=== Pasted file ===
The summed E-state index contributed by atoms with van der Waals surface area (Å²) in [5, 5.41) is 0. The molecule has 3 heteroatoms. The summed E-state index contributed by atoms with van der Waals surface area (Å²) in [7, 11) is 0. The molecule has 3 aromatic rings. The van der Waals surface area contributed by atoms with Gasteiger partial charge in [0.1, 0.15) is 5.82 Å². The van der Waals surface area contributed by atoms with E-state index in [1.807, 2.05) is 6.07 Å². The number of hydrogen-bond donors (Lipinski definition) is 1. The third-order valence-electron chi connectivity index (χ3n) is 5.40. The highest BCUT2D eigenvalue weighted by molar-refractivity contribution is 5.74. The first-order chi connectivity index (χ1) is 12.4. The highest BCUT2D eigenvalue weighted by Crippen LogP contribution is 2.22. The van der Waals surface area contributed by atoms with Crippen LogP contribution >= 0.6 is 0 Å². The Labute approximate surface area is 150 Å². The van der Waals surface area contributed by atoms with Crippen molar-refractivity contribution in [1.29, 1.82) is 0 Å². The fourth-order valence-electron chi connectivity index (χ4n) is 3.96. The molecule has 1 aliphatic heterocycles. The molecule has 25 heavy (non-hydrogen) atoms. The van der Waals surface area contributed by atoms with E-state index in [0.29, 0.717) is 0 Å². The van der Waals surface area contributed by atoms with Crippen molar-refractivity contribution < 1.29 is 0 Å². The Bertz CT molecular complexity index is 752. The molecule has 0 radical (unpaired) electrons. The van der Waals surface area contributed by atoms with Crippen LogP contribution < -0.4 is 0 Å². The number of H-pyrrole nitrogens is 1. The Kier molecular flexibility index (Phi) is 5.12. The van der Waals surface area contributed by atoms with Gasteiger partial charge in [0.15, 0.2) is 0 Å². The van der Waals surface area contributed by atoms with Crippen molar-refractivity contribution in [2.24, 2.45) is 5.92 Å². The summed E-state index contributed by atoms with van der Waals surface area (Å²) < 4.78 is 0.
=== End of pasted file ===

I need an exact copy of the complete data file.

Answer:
The summed E-state index contributed by atoms with van der Waals surface area (Å²) in [5, 5.41) is 0. The molecule has 3 heteroatoms. The summed E-state index contributed by atoms with van der Waals surface area (Å²) in [7, 11) is 0. The molecule has 3 aromatic rings. The van der Waals surface area contributed by atoms with Gasteiger partial charge in [0.1, 0.15) is 5.82 Å². The van der Waals surface area contributed by atoms with E-state index in [1.807, 2.05) is 6.07 Å². The number of hydrogen-bond donors (Lipinski definition) is 1. The third-order valence-electron chi connectivity index (χ3n) is 5.40. The highest BCUT2D eigenvalue weighted by molar-refractivity contribution is 5.74. The first-order chi connectivity index (χ1) is 12.4. The highest BCUT2D eigenvalue weighted by Crippen LogP contribution is 2.22. The van der Waals surface area contributed by atoms with Crippen LogP contribution >= 0.6 is 0 Å². The Labute approximate surface area is 150 Å². The van der Waals surface area contributed by atoms with Crippen molar-refractivity contribution in [1.29, 1.82) is 0 Å². The fourth-order valence-electron chi connectivity index (χ4n) is 3.96. The molecule has 1 aliphatic heterocycles. The molecule has 25 heavy (non-hydrogen) atoms. The van der Waals surface area contributed by atoms with E-state index in [0.29, 0.717) is 0 Å². The van der Waals surface area contributed by atoms with Crippen molar-refractivity contribution < 1.29 is 0 Å². The Bertz CT molecular complexity index is 752. The molecule has 0 radical (unpaired) electrons. The van der Waals surface area contributed by atoms with Crippen LogP contribution < -0.4 is 0 Å². The number of H-pyrrole nitrogens is 1. The Kier molecular flexibility index (Phi) is 5.12. The van der Waals surface area contributed by atoms with Gasteiger partial charge in [0.15, 0.2) is 0 Å². The van der Waals surface area contributed by atoms with Crippen molar-refractivity contribution in [2.24, 2.45) is 5.92 Å². The summed E-state index contributed by atoms with van der Waals surface area (Å²) < 4.78 is 0.